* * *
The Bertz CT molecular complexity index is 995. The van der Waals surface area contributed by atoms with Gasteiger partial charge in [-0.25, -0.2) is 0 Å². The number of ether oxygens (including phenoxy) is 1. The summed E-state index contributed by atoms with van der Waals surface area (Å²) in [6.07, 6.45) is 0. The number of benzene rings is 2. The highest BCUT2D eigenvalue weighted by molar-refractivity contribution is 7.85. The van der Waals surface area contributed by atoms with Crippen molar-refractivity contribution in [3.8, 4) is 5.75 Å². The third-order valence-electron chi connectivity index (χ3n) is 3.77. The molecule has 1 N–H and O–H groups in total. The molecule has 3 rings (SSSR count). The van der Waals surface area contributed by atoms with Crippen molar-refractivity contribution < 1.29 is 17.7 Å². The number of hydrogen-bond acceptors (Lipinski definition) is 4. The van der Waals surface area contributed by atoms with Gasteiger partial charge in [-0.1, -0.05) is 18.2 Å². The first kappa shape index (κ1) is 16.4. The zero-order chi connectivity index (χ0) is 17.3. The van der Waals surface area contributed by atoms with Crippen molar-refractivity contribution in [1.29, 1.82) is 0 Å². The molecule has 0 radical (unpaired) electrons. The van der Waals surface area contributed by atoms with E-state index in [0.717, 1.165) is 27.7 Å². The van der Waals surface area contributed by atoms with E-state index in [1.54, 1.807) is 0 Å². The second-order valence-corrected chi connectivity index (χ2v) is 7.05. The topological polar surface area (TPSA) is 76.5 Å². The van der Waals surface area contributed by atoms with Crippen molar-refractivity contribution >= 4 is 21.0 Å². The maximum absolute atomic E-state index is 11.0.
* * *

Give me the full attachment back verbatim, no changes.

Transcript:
The Bertz CT molecular complexity index is 995. The van der Waals surface area contributed by atoms with Gasteiger partial charge in [-0.25, -0.2) is 0 Å². The number of ether oxygens (including phenoxy) is 1. The summed E-state index contributed by atoms with van der Waals surface area (Å²) in [6.07, 6.45) is 0. The number of benzene rings is 2. The highest BCUT2D eigenvalue weighted by molar-refractivity contribution is 7.85. The van der Waals surface area contributed by atoms with Crippen molar-refractivity contribution in [3.8, 4) is 5.75 Å². The third-order valence-electron chi connectivity index (χ3n) is 3.77. The molecule has 1 N–H and O–H groups in total. The molecule has 3 rings (SSSR count). The van der Waals surface area contributed by atoms with Crippen molar-refractivity contribution < 1.29 is 17.7 Å². The number of hydrogen-bond acceptors (Lipinski definition) is 4. The van der Waals surface area contributed by atoms with Gasteiger partial charge in [-0.1, -0.05) is 18.2 Å². The first kappa shape index (κ1) is 16.4. The zero-order chi connectivity index (χ0) is 17.3. The van der Waals surface area contributed by atoms with Crippen molar-refractivity contribution in [1.29, 1.82) is 0 Å². The molecule has 0 radical (unpaired) electrons. The van der Waals surface area contributed by atoms with E-state index in [0.717, 1.165) is 27.7 Å². The van der Waals surface area contributed by atoms with E-state index in [1.54, 1.807) is 0 Å². The second-order valence-corrected chi connectivity index (χ2v) is 7.05. The topological polar surface area (TPSA) is 76.5 Å². The van der Waals surface area contributed by atoms with Crippen molar-refractivity contribution >= 4 is 21.0 Å². The maximum absolute atomic E-state index is 11.0.